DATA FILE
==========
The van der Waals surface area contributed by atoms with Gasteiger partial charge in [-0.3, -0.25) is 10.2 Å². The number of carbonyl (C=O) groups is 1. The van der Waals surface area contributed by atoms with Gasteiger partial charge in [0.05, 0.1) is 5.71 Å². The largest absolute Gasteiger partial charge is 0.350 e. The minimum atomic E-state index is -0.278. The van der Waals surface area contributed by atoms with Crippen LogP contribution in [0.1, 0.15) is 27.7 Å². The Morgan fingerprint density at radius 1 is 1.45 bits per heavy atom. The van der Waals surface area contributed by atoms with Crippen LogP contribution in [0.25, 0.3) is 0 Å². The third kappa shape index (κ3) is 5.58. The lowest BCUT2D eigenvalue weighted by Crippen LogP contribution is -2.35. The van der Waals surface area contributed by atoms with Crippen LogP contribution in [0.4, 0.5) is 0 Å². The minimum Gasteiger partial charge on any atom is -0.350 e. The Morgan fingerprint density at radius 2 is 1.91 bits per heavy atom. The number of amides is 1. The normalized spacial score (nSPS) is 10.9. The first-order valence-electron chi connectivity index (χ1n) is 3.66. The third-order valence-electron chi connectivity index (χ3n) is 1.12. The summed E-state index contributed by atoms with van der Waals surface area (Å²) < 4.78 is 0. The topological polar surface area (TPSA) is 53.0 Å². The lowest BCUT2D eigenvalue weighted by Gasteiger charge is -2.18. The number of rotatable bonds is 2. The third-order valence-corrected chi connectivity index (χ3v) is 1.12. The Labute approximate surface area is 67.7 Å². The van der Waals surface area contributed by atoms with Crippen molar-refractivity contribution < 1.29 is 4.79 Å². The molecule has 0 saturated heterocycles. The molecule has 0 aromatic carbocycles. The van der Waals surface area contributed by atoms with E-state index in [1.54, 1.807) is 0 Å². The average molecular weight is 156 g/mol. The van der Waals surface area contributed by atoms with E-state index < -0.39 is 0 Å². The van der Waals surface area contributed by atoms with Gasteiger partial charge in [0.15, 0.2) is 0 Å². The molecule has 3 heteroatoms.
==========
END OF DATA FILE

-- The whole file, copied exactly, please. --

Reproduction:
The van der Waals surface area contributed by atoms with Gasteiger partial charge in [-0.3, -0.25) is 10.2 Å². The number of carbonyl (C=O) groups is 1. The van der Waals surface area contributed by atoms with Gasteiger partial charge in [0.05, 0.1) is 5.71 Å². The largest absolute Gasteiger partial charge is 0.350 e. The minimum atomic E-state index is -0.278. The van der Waals surface area contributed by atoms with Crippen LogP contribution in [0.1, 0.15) is 27.7 Å². The Morgan fingerprint density at radius 1 is 1.45 bits per heavy atom. The van der Waals surface area contributed by atoms with Crippen LogP contribution in [0.25, 0.3) is 0 Å². The third kappa shape index (κ3) is 5.58. The lowest BCUT2D eigenvalue weighted by Crippen LogP contribution is -2.35. The van der Waals surface area contributed by atoms with Crippen LogP contribution in [0.4, 0.5) is 0 Å². The minimum Gasteiger partial charge on any atom is -0.350 e. The Morgan fingerprint density at radius 2 is 1.91 bits per heavy atom. The number of amides is 1. The normalized spacial score (nSPS) is 10.9. The first-order valence-electron chi connectivity index (χ1n) is 3.66. The third-order valence-electron chi connectivity index (χ3n) is 1.12. The summed E-state index contributed by atoms with van der Waals surface area (Å²) < 4.78 is 0. The topological polar surface area (TPSA) is 53.0 Å². The lowest BCUT2D eigenvalue weighted by Gasteiger charge is -2.18. The number of rotatable bonds is 2. The third-order valence-corrected chi connectivity index (χ3v) is 1.12. The Labute approximate surface area is 67.7 Å². The van der Waals surface area contributed by atoms with Crippen molar-refractivity contribution < 1.29 is 4.79 Å². The molecule has 0 saturated heterocycles. The molecule has 0 aromatic carbocycles. The van der Waals surface area contributed by atoms with E-state index in [1.54, 1.807) is 0 Å². The average molecular weight is 156 g/mol. The van der Waals surface area contributed by atoms with E-state index < -0.39 is 0 Å². The van der Waals surface area contributed by atoms with Gasteiger partial charge in [0.15, 0.2) is 0 Å². The molecule has 3 heteroatoms.